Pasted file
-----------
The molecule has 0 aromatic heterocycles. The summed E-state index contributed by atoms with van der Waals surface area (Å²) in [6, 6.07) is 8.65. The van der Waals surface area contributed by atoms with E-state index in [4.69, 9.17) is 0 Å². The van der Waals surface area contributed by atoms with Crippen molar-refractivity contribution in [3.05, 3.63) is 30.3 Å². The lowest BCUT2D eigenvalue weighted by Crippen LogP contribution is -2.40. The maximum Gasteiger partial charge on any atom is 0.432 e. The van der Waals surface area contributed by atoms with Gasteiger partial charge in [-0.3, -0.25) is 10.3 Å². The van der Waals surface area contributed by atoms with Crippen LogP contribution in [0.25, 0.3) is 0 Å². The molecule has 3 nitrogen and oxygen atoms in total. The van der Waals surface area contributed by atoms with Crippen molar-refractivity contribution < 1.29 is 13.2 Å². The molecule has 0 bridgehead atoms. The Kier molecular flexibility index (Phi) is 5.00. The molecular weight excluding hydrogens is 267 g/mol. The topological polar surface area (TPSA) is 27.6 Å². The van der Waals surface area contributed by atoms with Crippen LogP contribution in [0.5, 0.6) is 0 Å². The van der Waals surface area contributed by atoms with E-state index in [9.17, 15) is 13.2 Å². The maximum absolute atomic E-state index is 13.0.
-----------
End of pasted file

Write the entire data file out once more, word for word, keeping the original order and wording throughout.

The molecule has 0 aromatic heterocycles. The summed E-state index contributed by atoms with van der Waals surface area (Å²) in [6, 6.07) is 8.65. The van der Waals surface area contributed by atoms with E-state index in [4.69, 9.17) is 0 Å². The van der Waals surface area contributed by atoms with Crippen molar-refractivity contribution in [3.05, 3.63) is 30.3 Å². The lowest BCUT2D eigenvalue weighted by Crippen LogP contribution is -2.40. The maximum Gasteiger partial charge on any atom is 0.432 e. The van der Waals surface area contributed by atoms with Gasteiger partial charge in [-0.3, -0.25) is 10.3 Å². The van der Waals surface area contributed by atoms with Crippen LogP contribution in [0.25, 0.3) is 0 Å². The molecule has 3 nitrogen and oxygen atoms in total. The van der Waals surface area contributed by atoms with Crippen molar-refractivity contribution < 1.29 is 13.2 Å². The molecule has 0 bridgehead atoms. The Kier molecular flexibility index (Phi) is 5.00. The molecular weight excluding hydrogens is 267 g/mol. The topological polar surface area (TPSA) is 27.6 Å². The van der Waals surface area contributed by atoms with Crippen LogP contribution in [0.5, 0.6) is 0 Å². The van der Waals surface area contributed by atoms with E-state index in [9.17, 15) is 13.2 Å². The maximum absolute atomic E-state index is 13.0.